When people go out to drink in the United States, they usually order one drink at a time. Once in a while, you might order a pitcher of something to share (like sangria). But drinking in Taiwan is all about bottle service. A group of friends get a table or a 包廂 (VIP booth/enclosed seating area/room…) and just order bottles of expensive Scotch whisky, Cognac or Champagne, which everyone shares. Of course, the service is usually quite excellent, but I’m just not very used to drinking bottle after bottle of straight liquor…at least not anymore. I much prefer having my own individual drinks and enjoying variety between drinks.
Although the Taipei bar scene/night life consists of mostly bottle service, I found out that good cocktail bars do exist. On Wednesday night, my friends took me to the downtown bar Trio, close to the Zhong Xiao Dunhua metro station.
Unlike most upscale bars in the area, Trio is cozy, with a relaxing and intimate atmosphere. It was not overly fancy or decked out with unnecessary bling. It was not pretentious. It was comfortable. Familiar. The size and feeling of the bar is somewhat similar to that of Taste Bar in St. Louis, but the décor was just a little bit more modern and the lighting was a little brighter. There were two floors, each with a bar area.
Trio has no drink menu. Instead, I was told to just tell the bartender what kind of drink I wanted, in the “bespoke” style of cocktail-making. Typical of the Asian service industry, the bartenders were friendly, courteous and professional and…”親切” – a kind of friendliness that’s hard to describe in English. I suppose a combination of “close” and “personable” will have to do.
Technique and execution were paramount. The bartenders were meticulous in following directions and were eager to learn about new drinks and new ideas. I even saw the main bartender, Cody, casually reading Dale DeGroff’s The Essential Cocktail!
That night, I had a total of six drinks. Below, I will present the first two drinks of the night, and perhaps I will slowly include the others later on (as the memories return to me).
Betel Nut Shot
We started out at the bar downstairs because the bar on the main floor was full (it has a seating capacity of about 10). My friend suggested opening with something different, something out of the ordinary…a special house-invented shot. As I’m not in the habit of taking shots, I was a little uneasy. But what I was served was really quite something.
- Thin-sliced lime wheel sprinkled with sugar and fresh ground coffee.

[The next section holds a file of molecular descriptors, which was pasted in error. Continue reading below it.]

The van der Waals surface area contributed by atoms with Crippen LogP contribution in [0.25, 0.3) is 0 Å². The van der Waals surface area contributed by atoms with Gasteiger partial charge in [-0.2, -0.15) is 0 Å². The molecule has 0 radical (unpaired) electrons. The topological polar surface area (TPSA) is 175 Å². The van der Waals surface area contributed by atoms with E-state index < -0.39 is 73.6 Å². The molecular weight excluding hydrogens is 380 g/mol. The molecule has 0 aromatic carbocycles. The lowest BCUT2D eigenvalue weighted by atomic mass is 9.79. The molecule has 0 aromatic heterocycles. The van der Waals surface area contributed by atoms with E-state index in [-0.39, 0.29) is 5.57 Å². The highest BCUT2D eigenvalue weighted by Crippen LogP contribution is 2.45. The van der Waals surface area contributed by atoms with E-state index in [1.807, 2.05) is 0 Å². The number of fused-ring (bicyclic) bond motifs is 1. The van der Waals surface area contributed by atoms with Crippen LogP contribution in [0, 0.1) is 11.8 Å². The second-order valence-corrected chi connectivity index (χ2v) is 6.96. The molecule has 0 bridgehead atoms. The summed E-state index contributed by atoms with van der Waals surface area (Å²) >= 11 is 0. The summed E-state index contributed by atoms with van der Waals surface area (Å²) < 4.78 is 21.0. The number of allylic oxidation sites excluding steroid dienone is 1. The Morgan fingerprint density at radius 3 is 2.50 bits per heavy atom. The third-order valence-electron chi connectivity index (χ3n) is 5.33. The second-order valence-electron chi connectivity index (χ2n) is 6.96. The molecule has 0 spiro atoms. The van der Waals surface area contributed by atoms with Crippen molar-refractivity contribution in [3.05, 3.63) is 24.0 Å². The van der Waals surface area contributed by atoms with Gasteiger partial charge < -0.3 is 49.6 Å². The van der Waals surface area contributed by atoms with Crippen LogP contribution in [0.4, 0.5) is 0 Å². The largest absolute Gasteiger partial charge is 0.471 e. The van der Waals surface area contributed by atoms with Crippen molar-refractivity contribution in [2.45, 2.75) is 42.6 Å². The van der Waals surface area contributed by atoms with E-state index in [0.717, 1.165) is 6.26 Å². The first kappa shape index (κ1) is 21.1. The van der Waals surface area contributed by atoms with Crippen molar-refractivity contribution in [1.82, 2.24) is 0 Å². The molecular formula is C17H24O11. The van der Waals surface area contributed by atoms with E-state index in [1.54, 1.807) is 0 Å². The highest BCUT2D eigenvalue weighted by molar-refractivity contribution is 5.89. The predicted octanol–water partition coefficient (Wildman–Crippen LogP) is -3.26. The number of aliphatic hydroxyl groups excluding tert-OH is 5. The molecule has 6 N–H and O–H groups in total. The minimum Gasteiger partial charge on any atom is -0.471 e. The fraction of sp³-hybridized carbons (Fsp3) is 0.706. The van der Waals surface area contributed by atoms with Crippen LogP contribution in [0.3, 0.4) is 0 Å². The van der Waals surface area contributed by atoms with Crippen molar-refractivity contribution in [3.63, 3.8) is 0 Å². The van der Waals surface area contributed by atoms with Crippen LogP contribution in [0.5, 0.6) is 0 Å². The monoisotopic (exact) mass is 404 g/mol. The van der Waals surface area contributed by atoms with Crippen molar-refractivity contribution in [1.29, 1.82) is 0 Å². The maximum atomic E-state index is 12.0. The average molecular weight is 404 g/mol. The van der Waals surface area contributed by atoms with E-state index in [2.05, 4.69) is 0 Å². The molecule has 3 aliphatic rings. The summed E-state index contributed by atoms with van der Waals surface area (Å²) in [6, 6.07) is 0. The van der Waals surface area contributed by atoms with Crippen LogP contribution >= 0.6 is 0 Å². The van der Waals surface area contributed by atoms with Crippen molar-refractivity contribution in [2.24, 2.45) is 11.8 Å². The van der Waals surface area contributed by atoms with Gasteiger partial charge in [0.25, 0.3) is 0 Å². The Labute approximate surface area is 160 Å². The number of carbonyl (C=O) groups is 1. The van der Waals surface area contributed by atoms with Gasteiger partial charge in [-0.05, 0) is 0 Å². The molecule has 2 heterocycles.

- Chilled shot glass of chilled Tequila (I think it is a Reposado, but I don’t know what brand it is)
Hold up the lime wheel preparation like a taco and put it in your mouth. Chew for about 5 seconds or so. Take the shot, and swallow everything together.
The Betel Nut Shot is an innovative riff on the traditional Tequila shot. The lime wheel preparation is supposed to evoke the act of chewing on betel nuts, a habit that is common among taxi and truck drivers in Taiwan.
The colors, textures, and even the feeling of “ghetto-ness” as you chew on that lime provides a unique experience. I thought the combination of lime, sugar and coffee was a stroke of genius – something I never would have thought of. The intensity of the lime was tempered by the sugar. Instead of being overwhelmed by the acid, it’s the lime’s fragrance that comes through most prominently. This lime flavor was somehow harmoniously blended with the bitterness and of course the soothing aroma of the coffee grounds.
My taste buds were confused, but pleasantly surprised. The texture of the actual act of chewing brings another dimension to the enjoyment. The graininess of the sugar and coffee with the fruity pulp and the lime rind helped to accentuate each moment of the experience. As I took the shot of Tequila, I sensed a bit of smoke as well as some vegetal/herbal notes. In a split second, I swallowed everything down…Tequila, sugar, coffee, lime, everything.
The shot was smooth and soothing; cool and refreshing down the throat and warm in the stomach. There was no heat and no harshness on the palate, just the lingering fragrance of lime and coffee.
Yamazaki Rob Roy
After the fancy Betel Nut shot, I wanted something a little more basic and down to earth. I wanted something brown and stirred. At first I wanted to ask for a Manhattan, but I realized that there was almost no availability of American whiskey…at all. The only two available were Jim Beam (which I detest) and Jack Daniels. So I asked for a Rob Roy instead.
- Yamazaki 12 yrs
- Cinzano Sweet Vermouth
- Angostura Bitters
Stir with very large ice cubes. Serve on the rocks in an old fashioned glass. Garnished with orange zest.
Although I typically prefer my drinks up when given the choice, I was glad that I forgot to specify in this case. After the bartender added the ingredients to her mixing glass, she proceeded to produce (seemingly out of nowhere) a huge block of ice and a large meat cleaver. She cut out two large ice cubes of about 2” by 3” by 1” each and placed them in the mixing glass. After she stirred the drink, she placed a few drops on the back of her hand to taste-test. Classy.
I don’t know what exact proportions went into this “Rob Roy”, but it was well balanced. The Yamazaki clearly played the central role, but its lightly oaky and smoky flavor was appropriately bolstered by the herbal and mild dried-fruits quality of the sweet vermouth.
The Rob Roy, like the Manhattan, is a basic drink; a mainstay of the drinking world. However, that doesn’t mean that it is easy to make one well. Representative of my overall experience there, the Rob Roy I had at Trio was spot on.
More drinks to come…